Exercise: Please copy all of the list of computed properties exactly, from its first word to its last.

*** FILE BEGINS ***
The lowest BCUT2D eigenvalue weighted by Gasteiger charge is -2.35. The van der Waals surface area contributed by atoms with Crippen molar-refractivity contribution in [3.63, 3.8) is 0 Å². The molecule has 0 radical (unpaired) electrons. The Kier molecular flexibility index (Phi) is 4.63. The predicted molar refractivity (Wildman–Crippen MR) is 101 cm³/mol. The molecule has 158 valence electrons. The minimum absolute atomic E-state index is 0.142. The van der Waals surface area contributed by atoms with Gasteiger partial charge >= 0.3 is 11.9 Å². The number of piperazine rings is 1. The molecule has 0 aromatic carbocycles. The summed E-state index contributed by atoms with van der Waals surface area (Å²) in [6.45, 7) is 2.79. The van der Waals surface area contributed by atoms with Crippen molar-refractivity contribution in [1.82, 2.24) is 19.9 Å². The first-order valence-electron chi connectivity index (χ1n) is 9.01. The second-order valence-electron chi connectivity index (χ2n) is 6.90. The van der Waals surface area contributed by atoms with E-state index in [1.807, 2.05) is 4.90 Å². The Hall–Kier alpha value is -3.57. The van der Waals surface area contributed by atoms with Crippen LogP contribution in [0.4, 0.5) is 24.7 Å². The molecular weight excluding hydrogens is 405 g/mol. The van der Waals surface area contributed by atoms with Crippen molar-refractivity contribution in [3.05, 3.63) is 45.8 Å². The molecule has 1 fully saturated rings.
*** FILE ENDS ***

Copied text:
The lowest BCUT2D eigenvalue weighted by Gasteiger charge is -2.35. The van der Waals surface area contributed by atoms with Crippen molar-refractivity contribution in [3.63, 3.8) is 0 Å². The molecule has 0 radical (unpaired) electrons. The Kier molecular flexibility index (Phi) is 4.63. The predicted molar refractivity (Wildman–Crippen MR) is 101 cm³/mol. The molecule has 158 valence electrons. The minimum absolute atomic E-state index is 0.142. The van der Waals surface area contributed by atoms with Gasteiger partial charge >= 0.3 is 11.9 Å². The number of piperazine rings is 1. The molecule has 0 aromatic carbocycles. The summed E-state index contributed by atoms with van der Waals surface area (Å²) in [6.45, 7) is 2.79. The van der Waals surface area contributed by atoms with Crippen molar-refractivity contribution in [1.82, 2.24) is 19.9 Å². The first-order valence-electron chi connectivity index (χ1n) is 9.01. The second-order valence-electron chi connectivity index (χ2n) is 6.90. The van der Waals surface area contributed by atoms with E-state index in [1.807, 2.05) is 4.90 Å². The Hall–Kier alpha value is -3.57. The van der Waals surface area contributed by atoms with Crippen LogP contribution in [0.4, 0.5) is 24.7 Å². The molecular weight excluding hydrogens is 405 g/mol. The van der Waals surface area contributed by atoms with Crippen molar-refractivity contribution in [3.05, 3.63) is 45.8 Å². The molecule has 1 fully saturated rings.